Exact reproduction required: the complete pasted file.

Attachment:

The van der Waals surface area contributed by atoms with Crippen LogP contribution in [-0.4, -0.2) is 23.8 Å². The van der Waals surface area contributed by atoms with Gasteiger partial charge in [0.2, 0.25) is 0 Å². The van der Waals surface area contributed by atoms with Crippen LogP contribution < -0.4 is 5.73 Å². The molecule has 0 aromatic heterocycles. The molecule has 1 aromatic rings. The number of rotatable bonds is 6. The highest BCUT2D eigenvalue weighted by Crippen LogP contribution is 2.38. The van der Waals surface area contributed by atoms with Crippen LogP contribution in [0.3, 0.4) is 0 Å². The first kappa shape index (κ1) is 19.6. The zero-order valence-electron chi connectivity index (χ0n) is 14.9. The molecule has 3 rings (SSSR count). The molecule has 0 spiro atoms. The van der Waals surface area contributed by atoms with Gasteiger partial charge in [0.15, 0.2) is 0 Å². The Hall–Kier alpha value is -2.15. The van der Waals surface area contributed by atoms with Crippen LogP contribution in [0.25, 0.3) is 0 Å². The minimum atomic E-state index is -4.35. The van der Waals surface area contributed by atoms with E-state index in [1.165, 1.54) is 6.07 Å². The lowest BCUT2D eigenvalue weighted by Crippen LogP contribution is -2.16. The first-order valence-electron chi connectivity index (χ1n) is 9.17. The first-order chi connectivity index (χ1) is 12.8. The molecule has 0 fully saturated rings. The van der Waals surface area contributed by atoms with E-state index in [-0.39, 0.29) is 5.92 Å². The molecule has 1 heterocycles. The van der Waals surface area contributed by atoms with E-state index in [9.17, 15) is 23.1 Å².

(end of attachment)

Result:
The van der Waals surface area contributed by atoms with Crippen LogP contribution in [-0.4, -0.2) is 23.8 Å². The van der Waals surface area contributed by atoms with Gasteiger partial charge in [0.2, 0.25) is 0 Å². The van der Waals surface area contributed by atoms with Crippen LogP contribution < -0.4 is 5.73 Å². The molecule has 0 aromatic heterocycles. The molecule has 1 aromatic rings. The number of rotatable bonds is 6. The highest BCUT2D eigenvalue weighted by Crippen LogP contribution is 2.38. The van der Waals surface area contributed by atoms with Crippen LogP contribution in [0.3, 0.4) is 0 Å². The first kappa shape index (κ1) is 19.6. The zero-order valence-electron chi connectivity index (χ0n) is 14.9. The molecule has 3 rings (SSSR count). The molecule has 0 spiro atoms. The van der Waals surface area contributed by atoms with Gasteiger partial charge in [0.15, 0.2) is 0 Å². The Hall–Kier alpha value is -2.15. The van der Waals surface area contributed by atoms with Crippen LogP contribution in [0.25, 0.3) is 0 Å². The minimum atomic E-state index is -4.35. The van der Waals surface area contributed by atoms with E-state index in [1.165, 1.54) is 6.07 Å². The lowest BCUT2D eigenvalue weighted by Crippen LogP contribution is -2.16. The first-order valence-electron chi connectivity index (χ1n) is 9.17. The first-order chi connectivity index (χ1) is 12.8. The molecule has 0 fully saturated rings. The van der Waals surface area contributed by atoms with E-state index in [-0.39, 0.29) is 5.92 Å². The molecule has 1 heterocycles. The van der Waals surface area contributed by atoms with E-state index in [9.17, 15) is 23.1 Å².